A week ago in the Central African Republic, Muslim residents of Bouca were attacked. The attack occurred at 5 am, at the time of morning prayers, leaving at least 40 people dead. Survivors from the attack indicated that the aggressors were also residents of Bouca

According to Michel Djotodia, the president of CAR, the Seleka rebel group no longer exists. Last Friday, President Michel Djotodia announced that the Seleka rebel group, who helped him gain presidency, has been dissolved.

Top 10 Updates in Genocide Prevention (9/5-9/12)

1. A United Nations Commission of Inquiry has concluded that both pro-government and rebel forces have committed war crimes and crimes against humanity. While both sides were reported to have committed these crimes, the majority of the crimes cited were carried out by pro-government forces. A four-person United Nations panel presented the report, calling on the international community to halt arms transfers to Syria and to “curb the increasing influence of extremists. The full report can be found here:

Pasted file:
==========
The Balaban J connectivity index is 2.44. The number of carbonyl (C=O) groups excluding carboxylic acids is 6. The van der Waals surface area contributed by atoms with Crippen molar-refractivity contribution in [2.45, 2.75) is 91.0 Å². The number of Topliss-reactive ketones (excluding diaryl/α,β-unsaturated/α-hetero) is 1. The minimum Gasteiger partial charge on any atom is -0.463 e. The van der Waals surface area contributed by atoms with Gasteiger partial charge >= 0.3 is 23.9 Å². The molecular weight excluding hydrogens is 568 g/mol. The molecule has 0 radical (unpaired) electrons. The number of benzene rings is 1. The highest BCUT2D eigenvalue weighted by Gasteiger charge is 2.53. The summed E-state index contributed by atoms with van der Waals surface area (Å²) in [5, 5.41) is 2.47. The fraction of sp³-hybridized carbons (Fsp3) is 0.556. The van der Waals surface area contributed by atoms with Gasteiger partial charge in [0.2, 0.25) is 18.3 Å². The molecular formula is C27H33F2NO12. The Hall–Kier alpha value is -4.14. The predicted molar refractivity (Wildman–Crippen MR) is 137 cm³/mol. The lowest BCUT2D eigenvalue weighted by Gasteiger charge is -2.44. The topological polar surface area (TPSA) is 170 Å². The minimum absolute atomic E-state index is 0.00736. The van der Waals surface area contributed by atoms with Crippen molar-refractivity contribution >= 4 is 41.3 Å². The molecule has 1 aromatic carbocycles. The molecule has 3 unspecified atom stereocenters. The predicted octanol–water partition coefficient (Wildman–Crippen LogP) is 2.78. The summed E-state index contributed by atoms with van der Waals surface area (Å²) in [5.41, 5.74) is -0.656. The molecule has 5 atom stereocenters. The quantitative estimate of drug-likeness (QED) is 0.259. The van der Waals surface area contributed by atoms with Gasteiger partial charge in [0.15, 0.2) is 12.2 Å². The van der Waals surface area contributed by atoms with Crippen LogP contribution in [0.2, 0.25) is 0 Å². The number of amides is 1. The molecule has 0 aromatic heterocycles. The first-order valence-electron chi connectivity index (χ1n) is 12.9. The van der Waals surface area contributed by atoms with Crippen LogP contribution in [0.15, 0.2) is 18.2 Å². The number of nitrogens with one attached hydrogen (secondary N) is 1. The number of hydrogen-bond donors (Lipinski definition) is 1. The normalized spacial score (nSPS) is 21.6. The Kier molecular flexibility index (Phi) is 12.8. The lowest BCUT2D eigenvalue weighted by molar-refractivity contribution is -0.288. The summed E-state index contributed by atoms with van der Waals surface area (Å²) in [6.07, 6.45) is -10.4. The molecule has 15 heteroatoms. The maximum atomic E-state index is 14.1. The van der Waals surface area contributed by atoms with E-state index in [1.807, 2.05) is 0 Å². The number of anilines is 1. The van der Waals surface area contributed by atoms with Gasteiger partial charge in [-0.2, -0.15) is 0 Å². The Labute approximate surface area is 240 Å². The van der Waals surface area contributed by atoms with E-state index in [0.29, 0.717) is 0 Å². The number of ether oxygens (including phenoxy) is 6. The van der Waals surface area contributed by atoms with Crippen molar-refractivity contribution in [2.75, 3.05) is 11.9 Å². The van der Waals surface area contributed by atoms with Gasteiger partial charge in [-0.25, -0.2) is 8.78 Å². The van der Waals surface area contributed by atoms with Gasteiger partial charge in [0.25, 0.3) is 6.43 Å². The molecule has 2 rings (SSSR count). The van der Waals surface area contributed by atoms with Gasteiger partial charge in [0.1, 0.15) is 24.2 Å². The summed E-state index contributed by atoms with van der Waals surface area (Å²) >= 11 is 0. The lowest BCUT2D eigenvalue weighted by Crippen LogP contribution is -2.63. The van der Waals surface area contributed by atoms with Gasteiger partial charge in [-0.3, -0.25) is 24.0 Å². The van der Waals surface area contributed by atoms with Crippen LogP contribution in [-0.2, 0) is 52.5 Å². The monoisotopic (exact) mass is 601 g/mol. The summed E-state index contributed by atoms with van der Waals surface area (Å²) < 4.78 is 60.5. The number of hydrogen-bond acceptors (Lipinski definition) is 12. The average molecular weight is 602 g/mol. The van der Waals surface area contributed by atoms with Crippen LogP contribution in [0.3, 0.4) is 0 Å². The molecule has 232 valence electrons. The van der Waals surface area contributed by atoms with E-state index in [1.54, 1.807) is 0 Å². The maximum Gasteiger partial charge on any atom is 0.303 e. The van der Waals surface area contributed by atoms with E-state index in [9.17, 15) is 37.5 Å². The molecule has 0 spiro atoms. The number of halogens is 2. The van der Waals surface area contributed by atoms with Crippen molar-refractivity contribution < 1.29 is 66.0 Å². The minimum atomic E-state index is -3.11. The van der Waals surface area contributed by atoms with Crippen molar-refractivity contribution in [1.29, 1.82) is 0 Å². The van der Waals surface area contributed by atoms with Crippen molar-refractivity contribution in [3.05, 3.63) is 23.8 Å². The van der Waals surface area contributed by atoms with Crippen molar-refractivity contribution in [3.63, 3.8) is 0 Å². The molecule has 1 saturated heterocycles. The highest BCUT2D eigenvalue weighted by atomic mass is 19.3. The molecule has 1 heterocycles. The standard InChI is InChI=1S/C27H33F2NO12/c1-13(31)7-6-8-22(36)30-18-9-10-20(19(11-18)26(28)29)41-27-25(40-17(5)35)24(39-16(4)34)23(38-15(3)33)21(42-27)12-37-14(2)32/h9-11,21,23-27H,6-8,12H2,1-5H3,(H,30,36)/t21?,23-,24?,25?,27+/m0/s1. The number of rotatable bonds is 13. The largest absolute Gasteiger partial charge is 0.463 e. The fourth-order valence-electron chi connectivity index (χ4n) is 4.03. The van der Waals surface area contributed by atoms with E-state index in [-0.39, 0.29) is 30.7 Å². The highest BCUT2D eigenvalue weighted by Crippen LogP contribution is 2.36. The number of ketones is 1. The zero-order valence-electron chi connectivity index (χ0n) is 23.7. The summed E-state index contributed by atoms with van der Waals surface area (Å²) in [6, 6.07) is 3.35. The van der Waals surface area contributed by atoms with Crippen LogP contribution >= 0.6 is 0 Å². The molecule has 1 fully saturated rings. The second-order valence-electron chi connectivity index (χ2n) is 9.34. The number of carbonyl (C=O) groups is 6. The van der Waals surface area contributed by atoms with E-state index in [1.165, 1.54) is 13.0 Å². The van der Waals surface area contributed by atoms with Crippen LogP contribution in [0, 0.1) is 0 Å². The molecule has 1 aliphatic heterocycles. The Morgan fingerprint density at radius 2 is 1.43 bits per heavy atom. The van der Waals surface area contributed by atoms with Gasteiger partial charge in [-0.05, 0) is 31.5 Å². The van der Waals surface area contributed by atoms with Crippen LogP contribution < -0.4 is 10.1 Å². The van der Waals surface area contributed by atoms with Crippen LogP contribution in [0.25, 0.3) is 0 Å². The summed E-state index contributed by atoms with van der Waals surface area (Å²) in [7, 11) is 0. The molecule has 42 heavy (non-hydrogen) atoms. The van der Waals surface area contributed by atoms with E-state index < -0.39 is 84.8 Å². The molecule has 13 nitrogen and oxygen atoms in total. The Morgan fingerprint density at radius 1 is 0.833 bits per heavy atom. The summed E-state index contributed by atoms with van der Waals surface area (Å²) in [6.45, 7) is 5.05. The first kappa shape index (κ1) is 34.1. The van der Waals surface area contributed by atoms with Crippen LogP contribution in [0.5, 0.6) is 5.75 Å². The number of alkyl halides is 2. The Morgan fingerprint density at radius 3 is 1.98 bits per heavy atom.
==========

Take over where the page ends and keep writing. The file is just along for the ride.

2. In his address to the nation on Tuesday, President Obama stated his intention to pursue a new diplomatic plan laid out by Russia to remove the Assad administration’s chemical weapons and place them under international control, while retaining the threat of military action should the plan fall through. The plan relies on a presidential statement, and calls on the United Nations Secretary General and the organization that oversees the Chemical Weapons convention to enforce it. Secretary of State John Kerry has been pushing for more force in the final Security Council resolution, and is currently in the process of negotiating with Russian foreign minister Sergey V. Lagrov.